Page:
Spain the Kingdom of Spain, is a country located in Europe. Its continental European territory is situated on the Iberian Peninsula, its territory includes two archipelagoes: the Canary Islands off the coast of Africa, the Balearic Islands in the Mediterranean Sea. The African enclaves of Ceuta, Peñón de Vélez de la Gomera make Spain the only European country to have a physical border with an African country. Several small islands in the Alboran Sea are part of Spanish territory; the country's mainland is bordered to the south and east by the Mediterranean Sea except for a small land boundary with Gibraltar. With an area of 505,990 km2, Spain is the largest country in Southern Europe, the second largest country in Western Europe and the European Union, the fourth largest country in the European continent. By population, Spain is the fifth in the European Union. Spain's capital and largest city is Madrid. Modern humans first arrived in the Iberian Peninsula around 35,000 years ago. Iberian cultures along with ancient Phoenician, Greek and Carthaginian settlements developed on the peninsula until it came under Roman rule around 200 BCE, after which the region was named Hispania, based on the earlier Phoenician name Spn or Spania.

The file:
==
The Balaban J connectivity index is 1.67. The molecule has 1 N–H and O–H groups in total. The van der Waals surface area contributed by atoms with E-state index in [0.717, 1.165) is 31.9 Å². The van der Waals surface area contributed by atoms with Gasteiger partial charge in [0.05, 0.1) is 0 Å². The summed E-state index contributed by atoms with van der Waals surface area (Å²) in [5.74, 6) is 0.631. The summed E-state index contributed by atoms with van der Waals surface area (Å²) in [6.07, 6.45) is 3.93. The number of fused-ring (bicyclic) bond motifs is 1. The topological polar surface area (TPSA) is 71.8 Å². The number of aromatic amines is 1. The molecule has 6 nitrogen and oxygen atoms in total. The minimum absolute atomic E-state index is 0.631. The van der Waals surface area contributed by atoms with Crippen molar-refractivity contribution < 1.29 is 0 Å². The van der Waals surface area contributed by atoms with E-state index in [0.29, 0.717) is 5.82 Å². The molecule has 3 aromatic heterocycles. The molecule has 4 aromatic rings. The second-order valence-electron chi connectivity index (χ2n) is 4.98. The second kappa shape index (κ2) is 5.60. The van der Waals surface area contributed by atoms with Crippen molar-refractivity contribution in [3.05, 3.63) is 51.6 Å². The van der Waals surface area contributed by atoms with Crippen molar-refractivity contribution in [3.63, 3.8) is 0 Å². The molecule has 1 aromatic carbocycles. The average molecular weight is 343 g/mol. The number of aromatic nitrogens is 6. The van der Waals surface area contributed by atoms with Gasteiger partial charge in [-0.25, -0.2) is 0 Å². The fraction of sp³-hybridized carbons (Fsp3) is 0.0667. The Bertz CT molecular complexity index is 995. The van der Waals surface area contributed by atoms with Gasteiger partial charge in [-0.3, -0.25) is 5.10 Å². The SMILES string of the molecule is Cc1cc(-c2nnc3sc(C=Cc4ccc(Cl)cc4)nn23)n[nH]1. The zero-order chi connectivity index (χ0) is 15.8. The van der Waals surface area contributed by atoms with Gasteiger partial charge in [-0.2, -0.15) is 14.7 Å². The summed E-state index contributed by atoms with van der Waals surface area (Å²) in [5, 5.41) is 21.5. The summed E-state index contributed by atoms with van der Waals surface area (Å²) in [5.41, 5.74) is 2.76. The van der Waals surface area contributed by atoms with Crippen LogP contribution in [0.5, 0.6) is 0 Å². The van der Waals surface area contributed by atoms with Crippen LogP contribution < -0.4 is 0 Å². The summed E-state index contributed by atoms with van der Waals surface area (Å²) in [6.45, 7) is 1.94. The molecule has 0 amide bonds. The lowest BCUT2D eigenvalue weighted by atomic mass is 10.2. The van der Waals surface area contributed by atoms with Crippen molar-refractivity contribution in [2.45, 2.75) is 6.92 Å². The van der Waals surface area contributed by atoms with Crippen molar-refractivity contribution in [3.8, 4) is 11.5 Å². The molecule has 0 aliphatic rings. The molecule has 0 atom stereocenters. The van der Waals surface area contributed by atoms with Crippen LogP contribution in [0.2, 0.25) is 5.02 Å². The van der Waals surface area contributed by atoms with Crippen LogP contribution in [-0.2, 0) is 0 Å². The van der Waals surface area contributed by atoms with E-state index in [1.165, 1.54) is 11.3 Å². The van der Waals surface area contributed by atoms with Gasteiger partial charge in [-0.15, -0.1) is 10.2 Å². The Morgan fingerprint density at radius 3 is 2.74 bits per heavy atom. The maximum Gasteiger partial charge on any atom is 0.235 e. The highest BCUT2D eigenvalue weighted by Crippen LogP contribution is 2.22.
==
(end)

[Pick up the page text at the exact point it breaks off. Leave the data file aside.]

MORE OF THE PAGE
At the end of the Western Roman Empire the Germanic tribal confederations migrated from Central Europe, invaded the Iberian peninsula and established independent realms in its western provinces, including the Suebi and Vandals. The Visigoths would forcibly integrate all remaining independent territories in the peninsula, including Byzantine provinces, into the Kingdom of Toledo, which more or less unified politically and all the former Roman provinces or successor kingdoms of what was documented as Hispania. In the early eighth century the Visigothic Kingdom fell to the Moors of the Umayyad Islamic Caliphate, who arrived to rule most of the peninsula in the year 726, leaving only a handful of small Christian realms in the north and lasting up to seven centuries in the Kingdom of Granada; this led to many wars during a long reconquering period across the Iberian Peninsula, which led to the creation of the Kingdom of Leon, Kingdom of Castile, Kingdom of Aragon and Kingdom of Navarre as the main Christian kingdoms to face the invasion.